“We Cannot Fight Fire with Fire”: Efforts to Ban Race-Based College Admissions

Currently, nine states prohibit colleges and universities from practicing race-conscious admissions. That number may soon become ten if a new bill in the North Carolina legislature is successfully adopted.  Public opinion polling shows that an overwhelming majority of Americans oppose racial preferences in college admissions. Even in states dominated by the political left, citizens have … Continue reading ““We Cannot Fight Fire with Fire”: Efforts to Ban Race-Based College Admissions”


A Conservative Student’s Experience at UNC-Chapel Hill

I am so grateful for and blessed by my time at the University of North Carolina at Chapel Hill. However, I am keen to the reality that my political foundations differ from the vast majority of my Tar Heel peers. It is alienating to be a conservative in Chapel Hill. In many of my classes, … Continue reading “A Conservative Student’s Experience at UNC-Chapel Hill”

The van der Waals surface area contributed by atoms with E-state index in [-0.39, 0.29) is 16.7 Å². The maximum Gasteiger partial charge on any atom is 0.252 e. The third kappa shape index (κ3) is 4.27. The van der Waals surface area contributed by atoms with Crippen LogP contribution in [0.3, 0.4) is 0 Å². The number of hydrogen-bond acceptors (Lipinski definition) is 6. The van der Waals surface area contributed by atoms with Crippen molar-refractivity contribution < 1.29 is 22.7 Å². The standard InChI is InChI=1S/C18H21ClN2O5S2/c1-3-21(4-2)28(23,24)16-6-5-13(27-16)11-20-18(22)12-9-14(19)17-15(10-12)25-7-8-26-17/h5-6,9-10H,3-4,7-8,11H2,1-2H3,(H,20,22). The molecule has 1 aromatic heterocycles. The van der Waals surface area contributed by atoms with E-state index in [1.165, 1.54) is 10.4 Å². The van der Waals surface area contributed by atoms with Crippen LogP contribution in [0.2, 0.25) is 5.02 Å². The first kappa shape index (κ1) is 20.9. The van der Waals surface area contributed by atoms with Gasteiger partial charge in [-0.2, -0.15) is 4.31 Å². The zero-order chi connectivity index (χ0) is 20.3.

Duke Divinity: Wokeness Gone Wild or a Model Education?

My first year at Duke Divinity is, well, not quite what I expected. For one, I was hoping to take classes in Gothic buildings and worship in the beautiful wood-laden chapel. Instead, I have been at a desk in my less-impressive apartment. The year was also unexpected in another way. When I told friends I … Continue reading “Duke Divinity: Wokeness Gone Wild or a Model Education?”


A Broad and Devastating Offensive Against Racial Preferences

Last year, advocates of racial preferences in California, where they’d been banned  since 1996, attempted to change the law so that state colleges and universities could again give admission advantages to certain groups. Despite outspending opponents by about 15-1 and with backing from big business, labor, and other organizations, the effort at repealing racial neutrality … Continue reading “A Broad and Devastating Offensive Against Racial Preferences”


The Sociology of the Academic Outrage Mob

The academy seems built for public controversy because professors are encouraged to question ideas and popular beliefs. It shouldn’t be surprising that academic outrage has a long history. In the past, scholars could find themselves in trouble, like Galileo, who defended Copernican astronomy and then proceeded to attack Pope Urban VIII, a position so unpopular … Continue reading “The Sociology of the Academic Outrage Mob”